W3C Digital Asset Management Ontology Community Group Call, 5th June 10am ET
The W3C Digital Asset Management Ontology Group (chaired by Aaron Bradley, Emily Kolvitz, Matthew Patulski and Spencer Harris) has a conference call tomorrow (5th June) at 10am ET. The call is accessible via https://zoom.us/j/8365763105. The group was started last year and its purpose is discuss, create and maintain extensions to schema.org related to the Digital Asset Management Industry. There was a session last month at the Henry Stewart event in New York (which I also attended myself) and there was some progress made, especially in terms of strategic focus:
“To move towards simplifying, and making concrete our efforts, we want to recommend to the W3C Community Group that we work in smaller groups to develop User Journeys for three of the use cases we all have identified and ask that you all work on at least one of them between the June and September quarterly meeting.” [Read More]
Dividing the topics up into separate user journeys seems like a good plan to me. The scope before was at some risk of becoming excessively wide and too diffuse before, so this makes sense to get some traction.
As mentioned in previous DAM News posts, we are gradually building some momentum behind the DAM Supply Chain Consortium – especially to establish an interoperability test platform using a private (or ‘permissioned’ blockchain) with three test vendors confirmed and some others considering the idea. That subject is more about infrastructure protocols and transactions than schemas, however and at some point they both need to connect up together, so staying up to date with what is happening in that group is quite important from my perspective.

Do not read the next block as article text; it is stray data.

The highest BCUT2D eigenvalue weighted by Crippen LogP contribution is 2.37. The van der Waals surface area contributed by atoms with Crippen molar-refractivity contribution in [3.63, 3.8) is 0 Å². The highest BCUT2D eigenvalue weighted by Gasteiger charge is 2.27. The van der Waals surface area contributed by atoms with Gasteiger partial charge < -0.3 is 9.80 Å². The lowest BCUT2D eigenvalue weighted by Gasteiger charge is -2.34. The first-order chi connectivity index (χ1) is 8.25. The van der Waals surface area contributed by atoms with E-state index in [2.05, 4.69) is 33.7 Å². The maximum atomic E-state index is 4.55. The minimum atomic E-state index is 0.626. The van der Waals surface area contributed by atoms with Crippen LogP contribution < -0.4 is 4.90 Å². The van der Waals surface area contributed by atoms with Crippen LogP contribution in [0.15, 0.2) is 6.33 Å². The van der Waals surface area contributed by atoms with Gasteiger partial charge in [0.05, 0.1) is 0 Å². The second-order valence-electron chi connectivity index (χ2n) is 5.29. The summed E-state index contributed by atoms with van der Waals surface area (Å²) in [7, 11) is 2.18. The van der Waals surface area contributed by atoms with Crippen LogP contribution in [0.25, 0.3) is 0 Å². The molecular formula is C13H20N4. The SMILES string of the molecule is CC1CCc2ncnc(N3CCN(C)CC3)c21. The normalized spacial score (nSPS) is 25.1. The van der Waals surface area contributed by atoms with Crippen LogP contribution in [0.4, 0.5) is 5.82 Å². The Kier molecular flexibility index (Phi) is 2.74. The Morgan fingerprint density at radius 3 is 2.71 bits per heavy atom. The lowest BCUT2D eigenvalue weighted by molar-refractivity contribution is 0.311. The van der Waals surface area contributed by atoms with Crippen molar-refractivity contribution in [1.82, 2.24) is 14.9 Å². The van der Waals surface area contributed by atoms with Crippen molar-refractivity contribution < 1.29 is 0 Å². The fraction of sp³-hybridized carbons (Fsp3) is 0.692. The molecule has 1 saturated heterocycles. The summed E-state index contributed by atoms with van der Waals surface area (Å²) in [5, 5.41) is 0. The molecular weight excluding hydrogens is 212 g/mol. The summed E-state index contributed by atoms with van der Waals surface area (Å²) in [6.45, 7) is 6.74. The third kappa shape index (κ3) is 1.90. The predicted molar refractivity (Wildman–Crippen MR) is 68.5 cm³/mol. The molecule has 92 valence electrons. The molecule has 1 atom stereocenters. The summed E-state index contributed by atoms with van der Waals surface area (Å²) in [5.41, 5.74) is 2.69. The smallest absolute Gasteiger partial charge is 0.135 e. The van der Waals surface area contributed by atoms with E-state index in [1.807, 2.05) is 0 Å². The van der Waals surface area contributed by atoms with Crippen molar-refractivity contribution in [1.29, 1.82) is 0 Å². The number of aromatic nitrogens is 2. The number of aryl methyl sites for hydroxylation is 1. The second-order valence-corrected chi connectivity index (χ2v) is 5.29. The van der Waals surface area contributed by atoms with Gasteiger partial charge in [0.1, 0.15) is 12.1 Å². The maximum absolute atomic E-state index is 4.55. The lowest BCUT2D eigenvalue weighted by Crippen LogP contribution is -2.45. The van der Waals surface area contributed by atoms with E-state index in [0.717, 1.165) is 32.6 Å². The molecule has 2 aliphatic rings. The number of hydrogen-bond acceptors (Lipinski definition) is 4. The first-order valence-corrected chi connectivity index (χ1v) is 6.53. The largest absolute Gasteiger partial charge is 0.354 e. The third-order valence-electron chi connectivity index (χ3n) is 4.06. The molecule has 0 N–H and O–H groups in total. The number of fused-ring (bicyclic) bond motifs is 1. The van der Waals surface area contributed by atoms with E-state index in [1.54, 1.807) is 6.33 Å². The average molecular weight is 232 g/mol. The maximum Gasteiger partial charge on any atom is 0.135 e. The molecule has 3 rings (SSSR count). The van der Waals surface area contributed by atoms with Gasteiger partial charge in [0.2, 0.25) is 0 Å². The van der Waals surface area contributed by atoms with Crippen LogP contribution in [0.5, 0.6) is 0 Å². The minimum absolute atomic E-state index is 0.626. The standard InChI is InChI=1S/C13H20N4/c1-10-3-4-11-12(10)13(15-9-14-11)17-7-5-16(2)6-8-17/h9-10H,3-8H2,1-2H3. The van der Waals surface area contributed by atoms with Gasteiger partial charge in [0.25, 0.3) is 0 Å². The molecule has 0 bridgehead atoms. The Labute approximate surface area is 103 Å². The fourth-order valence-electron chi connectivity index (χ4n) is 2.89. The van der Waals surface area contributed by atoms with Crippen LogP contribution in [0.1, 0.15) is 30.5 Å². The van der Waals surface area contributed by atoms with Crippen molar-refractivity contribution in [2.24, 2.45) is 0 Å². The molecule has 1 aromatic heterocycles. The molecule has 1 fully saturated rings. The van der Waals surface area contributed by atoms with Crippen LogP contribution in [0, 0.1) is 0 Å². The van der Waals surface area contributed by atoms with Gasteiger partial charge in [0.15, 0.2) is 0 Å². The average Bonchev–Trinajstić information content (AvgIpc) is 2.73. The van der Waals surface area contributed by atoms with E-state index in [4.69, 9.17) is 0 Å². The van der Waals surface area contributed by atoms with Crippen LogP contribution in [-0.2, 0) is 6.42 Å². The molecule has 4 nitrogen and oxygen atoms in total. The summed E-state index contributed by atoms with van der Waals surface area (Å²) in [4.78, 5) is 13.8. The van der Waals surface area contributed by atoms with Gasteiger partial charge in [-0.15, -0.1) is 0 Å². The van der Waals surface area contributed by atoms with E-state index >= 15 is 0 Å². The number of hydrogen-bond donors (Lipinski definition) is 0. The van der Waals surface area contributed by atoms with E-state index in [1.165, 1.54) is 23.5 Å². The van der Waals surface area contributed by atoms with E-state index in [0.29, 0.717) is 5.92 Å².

To that point, if you have an interest in interoperability, semantic web or metadata standards in DAM then you should participate in this call. If you don’t care about these topics mentioned and you consider DAM to be an important subject for you then you should be thinking carefully about whether taking the risk of getting left behind in these developments is a sensible move, since they will ultimately shape the direction the industry goes in.Share this Article: